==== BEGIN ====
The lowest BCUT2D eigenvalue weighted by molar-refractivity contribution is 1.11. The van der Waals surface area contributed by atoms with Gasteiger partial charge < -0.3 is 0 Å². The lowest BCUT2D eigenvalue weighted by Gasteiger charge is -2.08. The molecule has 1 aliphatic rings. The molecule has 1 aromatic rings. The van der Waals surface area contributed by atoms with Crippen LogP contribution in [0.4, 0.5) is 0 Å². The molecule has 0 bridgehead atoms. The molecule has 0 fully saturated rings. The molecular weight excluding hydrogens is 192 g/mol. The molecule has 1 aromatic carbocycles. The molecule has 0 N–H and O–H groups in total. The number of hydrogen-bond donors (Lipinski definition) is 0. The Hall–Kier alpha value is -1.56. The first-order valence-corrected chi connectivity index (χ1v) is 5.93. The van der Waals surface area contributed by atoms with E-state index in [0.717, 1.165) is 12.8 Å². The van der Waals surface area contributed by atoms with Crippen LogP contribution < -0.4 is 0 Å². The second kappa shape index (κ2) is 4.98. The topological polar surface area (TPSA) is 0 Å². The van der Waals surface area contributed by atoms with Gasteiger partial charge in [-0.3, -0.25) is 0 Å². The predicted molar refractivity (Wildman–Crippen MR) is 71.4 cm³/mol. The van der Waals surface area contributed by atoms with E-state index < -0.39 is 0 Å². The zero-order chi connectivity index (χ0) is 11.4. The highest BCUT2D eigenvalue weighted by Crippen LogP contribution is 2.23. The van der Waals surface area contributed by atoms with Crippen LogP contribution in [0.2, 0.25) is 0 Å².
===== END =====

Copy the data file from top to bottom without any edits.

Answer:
The lowest BCUT2D eigenvalue weighted by molar-refractivity contribution is 1.11. The van der Waals surface area contributed by atoms with Gasteiger partial charge < -0.3 is 0 Å². The lowest BCUT2D eigenvalue weighted by Gasteiger charge is -2.08. The molecule has 1 aliphatic rings. The molecule has 1 aromatic rings. The van der Waals surface area contributed by atoms with Crippen LogP contribution in [0.4, 0.5) is 0 Å². The molecule has 0 bridgehead atoms. The molecule has 0 fully saturated rings. The molecular weight excluding hydrogens is 192 g/mol. The molecule has 1 aromatic carbocycles. The molecule has 0 N–H and O–H groups in total. The number of hydrogen-bond donors (Lipinski definition) is 0. The Hall–Kier alpha value is -1.56. The first-order valence-corrected chi connectivity index (χ1v) is 5.93. The van der Waals surface area contributed by atoms with E-state index in [0.717, 1.165) is 12.8 Å². The van der Waals surface area contributed by atoms with Crippen LogP contribution < -0.4 is 0 Å². The second kappa shape index (κ2) is 4.98. The topological polar surface area (TPSA) is 0 Å². The van der Waals surface area contributed by atoms with Gasteiger partial charge in [-0.3, -0.25) is 0 Å². The predicted molar refractivity (Wildman–Crippen MR) is 71.4 cm³/mol. The van der Waals surface area contributed by atoms with E-state index < -0.39 is 0 Å². The zero-order chi connectivity index (χ0) is 11.4. The highest BCUT2D eigenvalue weighted by Crippen LogP contribution is 2.23. The van der Waals surface area contributed by atoms with Crippen LogP contribution in [0.2, 0.25) is 0 Å².